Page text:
How to take better lesson notes

Suzuki parents take notes during lessons. That’s the edict that practically all of us were given from the very first lesson.

Great! But how?

What’s important, of course, isn’t how well you take notes during the lesson but how well you’re able to translate those notes into a plan of action for the week. Nonetheless, your notes are a key step - the written artifacts that you take with you.


No matter how hectic the day, how frustrating the traffic was on the way to the studio, or how many things are left on your to-do list, putting that aside for a moment will give you better awareness of what’s happening in the lesson. Sit in a spot in the studio where you have a good view of both your child and the teacher. In a way you’re physically modeling the “Suzuki triangle” of teacher-student-parent, right? The more aware you are as an observer, the more useful information you will take home.


Your teacher has a plan for the lesson; and more likely than not, it unfolds in pretty much the same way each week. You can make your work of note-taking easier by coming up with a sheet with headings that mirror the same structure. For example, our studio teacher begins every lesson with tonalizations. So the first heading on my sheet says, “Tonalizations:“. Beneath each heading I have a few blank lines to write about what tonalizations she did in the lesson (key, position, etc.) Next comes scales; so there’s a heading for “Scales:” with blank lines that follow. For the repertoire, you can leave a separate blank line for the names of the pieces to be played in the lesson. Your teacher may have a different order; but more likely than not there’s a structure. Taking advantage of the structure by anticipating it will help you in two ways. First, you’ll be able to get more details on the page because you don’t have to worry about writing the headings. Second, and more importantly, it serves as an outline about what to look for. In other words, having a structure is a prompt or cue.

Struggles, accomplishments, assignments

I look for three elements to write under each heading: struggles, accomplishments, and assignments. A struggle is something that your child needs more work on. It will probably be obvious from the week’s practice; but this is a good time to summarize the trouble spots during the lesson. If you’re unsure, a clue is when the teacher stops the student and asks to repeat it. There’s a struggle.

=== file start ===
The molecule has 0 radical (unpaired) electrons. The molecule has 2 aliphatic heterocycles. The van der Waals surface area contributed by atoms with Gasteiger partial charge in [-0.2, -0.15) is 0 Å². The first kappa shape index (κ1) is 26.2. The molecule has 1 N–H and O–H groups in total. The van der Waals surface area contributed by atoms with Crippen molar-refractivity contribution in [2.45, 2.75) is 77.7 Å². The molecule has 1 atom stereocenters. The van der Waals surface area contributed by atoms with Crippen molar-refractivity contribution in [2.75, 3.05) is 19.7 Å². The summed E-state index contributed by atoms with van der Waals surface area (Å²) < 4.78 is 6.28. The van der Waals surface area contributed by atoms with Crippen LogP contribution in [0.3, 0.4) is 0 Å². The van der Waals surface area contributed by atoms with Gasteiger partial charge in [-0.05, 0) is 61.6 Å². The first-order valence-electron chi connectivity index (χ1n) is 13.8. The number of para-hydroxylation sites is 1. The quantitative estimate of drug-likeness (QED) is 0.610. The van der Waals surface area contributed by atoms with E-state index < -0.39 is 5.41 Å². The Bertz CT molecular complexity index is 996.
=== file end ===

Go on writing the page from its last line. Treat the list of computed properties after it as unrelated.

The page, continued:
To find the accomplishments, listen for positive comments. Or simply write down what you think is going well. Although we focus on the barriers (and in learning an instrument there are many) it’s good to put it perspective by capturing the progress in a written way.

The assignments should be easy to identify during the lesson. As a dutiful parent, your ears will perk up when you hear “This week, I’d like you to…” This is your cue to pay close attention. What measure? How many times? What does a successful repetition look like? If it’s not clear ask for clarification at an opportune moment. This is really the link between good notes, good practice, and progress.

Writing in code

You can write faster and take better notes by having a predictable system. Since I’m looking for struggles, accomplishments, and assignments, I have a code for these elements:

  • ✖︎ something that needs more work. A struggle.
  • ✔︎ something that’s going well. An accomplishment.
  • ★ something to work on this week. An assignment.

If I happen to remember a set of different color pens, I’ll use those too; but usually I’m not that organized.

Just like in college, you’ll find other ways of shortening how much you have to write. For example, don’t write “major” and “minor”; just right “M” for major and “m” for minor. Abbreviate like crazy. It’s not “play it in fifth position”; write instead “→ 5th”.

Just one more thing

Things always crop up that don’t fit neatly into the usual structure of the lesson. Reminders about performances that are coming up, decisions to be made about pieces, etc. This is why I leave room on our lesson sheets with a big category of “Other”.

Reflect and summarize

If you’re like me, you will have a dense page of writing, a jumble of struggles, accomplishments, and assignments. And a lot of it is in code. When you have a moment, it’s helpful to tease out the assignments from the mix so that you can plan practice for the week. This transitional step - from lesson notes to practice plan is another subject entirely. Maybe something for another post?

Lesson notes are an indispensable for being intentional as a Suzuki parent. It’s the extension of the teacher’s plan into the home practice room.

Written by:

Alan is the main practice partner and accompanist for a young violinist.